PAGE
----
A new project in Zimbabwe aims to improve water supply from groundwater. The Zimbabwe National Water Authority (ZINWA), which is implementing the project, will drill a total of 35,000 boreholes.
Zimbabwe is facing a persistent drought. The main consequence is a decrease in river flows with a direct impact on the level of filling of dams, as well as water supply for consumption and irrigation. In response to water stress, the Zimbabwean government is focusing on groundwater resources and aims to have 35,000 boreholes drilled by 2025.
Each village with a population of 35,000 will have a borehole. The installations will be carried out by the Zimbabwe National Water Authority (ZINWA). The fresh water will be used to irrigate fruit, vegetable and other crops. “Our aim is to cover 350,000 hectares of land through irrigation, rehabilitation and maintenance of existing structures improving agricultural yields,” explains Marjorie Munyonga, ZINWA’s communications and marketing manager. The future boreholes will also provide water for livestock and domestic consumption.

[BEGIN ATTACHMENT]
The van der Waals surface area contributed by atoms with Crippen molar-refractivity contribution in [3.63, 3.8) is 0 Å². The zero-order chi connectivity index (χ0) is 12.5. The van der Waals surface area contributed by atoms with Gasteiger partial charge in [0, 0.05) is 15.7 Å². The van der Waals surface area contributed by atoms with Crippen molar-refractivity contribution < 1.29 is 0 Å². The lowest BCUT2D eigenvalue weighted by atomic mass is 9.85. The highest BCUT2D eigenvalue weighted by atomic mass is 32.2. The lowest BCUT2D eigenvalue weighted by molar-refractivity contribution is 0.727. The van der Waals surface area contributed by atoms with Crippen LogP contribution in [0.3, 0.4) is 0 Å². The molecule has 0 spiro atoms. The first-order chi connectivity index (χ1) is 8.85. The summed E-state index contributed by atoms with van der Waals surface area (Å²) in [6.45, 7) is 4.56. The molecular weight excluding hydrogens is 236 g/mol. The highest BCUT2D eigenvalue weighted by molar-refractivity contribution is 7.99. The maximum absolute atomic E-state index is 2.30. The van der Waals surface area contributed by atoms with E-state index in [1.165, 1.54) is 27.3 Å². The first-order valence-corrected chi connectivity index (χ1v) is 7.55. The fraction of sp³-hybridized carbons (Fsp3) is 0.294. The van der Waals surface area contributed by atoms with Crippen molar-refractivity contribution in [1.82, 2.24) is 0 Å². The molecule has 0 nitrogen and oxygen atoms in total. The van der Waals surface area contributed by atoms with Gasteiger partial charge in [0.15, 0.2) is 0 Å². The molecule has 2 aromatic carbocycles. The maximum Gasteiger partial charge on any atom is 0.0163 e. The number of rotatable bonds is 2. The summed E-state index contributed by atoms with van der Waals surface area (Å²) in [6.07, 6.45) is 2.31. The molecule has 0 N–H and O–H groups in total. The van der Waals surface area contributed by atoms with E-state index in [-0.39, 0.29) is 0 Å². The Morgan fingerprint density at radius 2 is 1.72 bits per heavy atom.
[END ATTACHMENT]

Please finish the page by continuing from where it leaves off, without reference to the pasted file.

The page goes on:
The Zimbabwean government agency will roll out the water project in several phases. In its first phase, the boreholes will provide water for the irrigation of 500,000 plants in several villages in the East African country. This phase of the project will be completed by the end of December 2021 at a total cost of over US$119 million. At least seven “state of the art” nurseries will also be developed.
Rationalization of available resources
Details on the other phases of the project will be unfolded as the work progresses, Zimbabwean authorities say. Ultimately, the project will enhance the socio-economic potential of rural communities and create opportunities for upstream and downstream industries in the horticultural sector. To achieve these objectives, a rational use of available groundwater resources is also necessary. For example, focus on drip irrigation. This system pours the water very precisely on the crop, which results in an optimal yield. This process saves water, unlike flood or submergence irrigation. These are avenues to be explored to avoid resource depletion.